When I ask people why they want to change their lives, I usually get vague answers of “to be healthier” or “to lose weight” and even an occasional “to live longer”. Yes those are good concepts, but how will you know when you’ve achieved them? They aren’t really measurable in any meaningful way, especially in the short-term. Instead, they are just specific enough to give you a direction (and a direction is good) but still vague enough to give you all the excuses and outs you could ever need. If your only goal is to be somewhere else, then you can stop walking any time and still call yourself a success. If your only goal is to live longer then congratulations, you’ve made it.
There is value in the little things: the small eating victories, the footsteps in the middle of the thousand-mile journey, and overcoming the inertia of inactivity. These are necessary steps to progress toward any larger goal. But they are just that: steps. Without a deeper reason, the footsteps gradually stop when the hill gets steep.
Until you truly commit, you’ll never be committed. Sounds simple right? Common sense even. And yet, I find more and more people with goals they haven’t really committed to. They have a diet they are “trying out” or a gym they “go to” or a sport they “like”. What’s wrong with that? Nothing – if you don’t mind staying in the grey areas of life and never really becoming anything you feel proud of.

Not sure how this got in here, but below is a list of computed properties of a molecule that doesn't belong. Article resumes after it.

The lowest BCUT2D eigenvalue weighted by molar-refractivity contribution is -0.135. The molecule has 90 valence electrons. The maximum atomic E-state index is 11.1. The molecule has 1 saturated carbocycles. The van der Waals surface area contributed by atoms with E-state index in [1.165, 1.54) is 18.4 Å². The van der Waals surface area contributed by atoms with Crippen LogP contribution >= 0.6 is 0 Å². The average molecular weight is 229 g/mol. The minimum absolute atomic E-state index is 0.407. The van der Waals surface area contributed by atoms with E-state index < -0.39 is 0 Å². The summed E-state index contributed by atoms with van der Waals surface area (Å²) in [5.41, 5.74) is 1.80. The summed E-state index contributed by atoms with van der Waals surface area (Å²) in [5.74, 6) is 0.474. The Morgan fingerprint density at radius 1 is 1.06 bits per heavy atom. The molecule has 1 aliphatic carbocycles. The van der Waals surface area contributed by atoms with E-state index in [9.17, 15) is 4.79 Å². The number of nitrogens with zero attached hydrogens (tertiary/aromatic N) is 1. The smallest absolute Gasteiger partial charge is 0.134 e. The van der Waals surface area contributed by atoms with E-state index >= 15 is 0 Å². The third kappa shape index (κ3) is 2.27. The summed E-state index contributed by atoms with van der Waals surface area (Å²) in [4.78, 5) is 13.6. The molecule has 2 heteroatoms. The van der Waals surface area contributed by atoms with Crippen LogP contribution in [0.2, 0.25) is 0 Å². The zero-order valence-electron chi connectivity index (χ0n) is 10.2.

If your only goal is to live longer then congratulations, you’ve made it.
How about we try something different – let’s operate without a safety net. Let’s cut out the noise of advertising and our friends and the lifestyle we thought we’d live. Forget your job, your education, your bills… We need to boil life down and distill it so the only thing left is what we’d be willing to suffer, or die, for. To succeed, you have to risk failure.
What will you suffer for? What gets you out of bed at 6 a.m. on a Saturday when your alarm is set for 7? Why would you decide to skip the donut for breakfast or put down the controller and go outside? What is it that keeps you running even after the blisters have come? What pushes you through those last 3 reps when your heart is one continuous beat and your yelling drowns out the music? I’ll tell you… It’s your “why”?
Your “why” is your base set of values; the core of who you are. It’s the filter you see the world through and it determines the choices you make. Figuring out your own personal “why” can be one of the most rewarding things you’ll ever do as well as one of the most challenging. Start asking yourself what it is that drives you, what it is that you’d sacrifice for. Only then can you begin committing your time and energy into something that really matters. And that’s the difference between failure and success.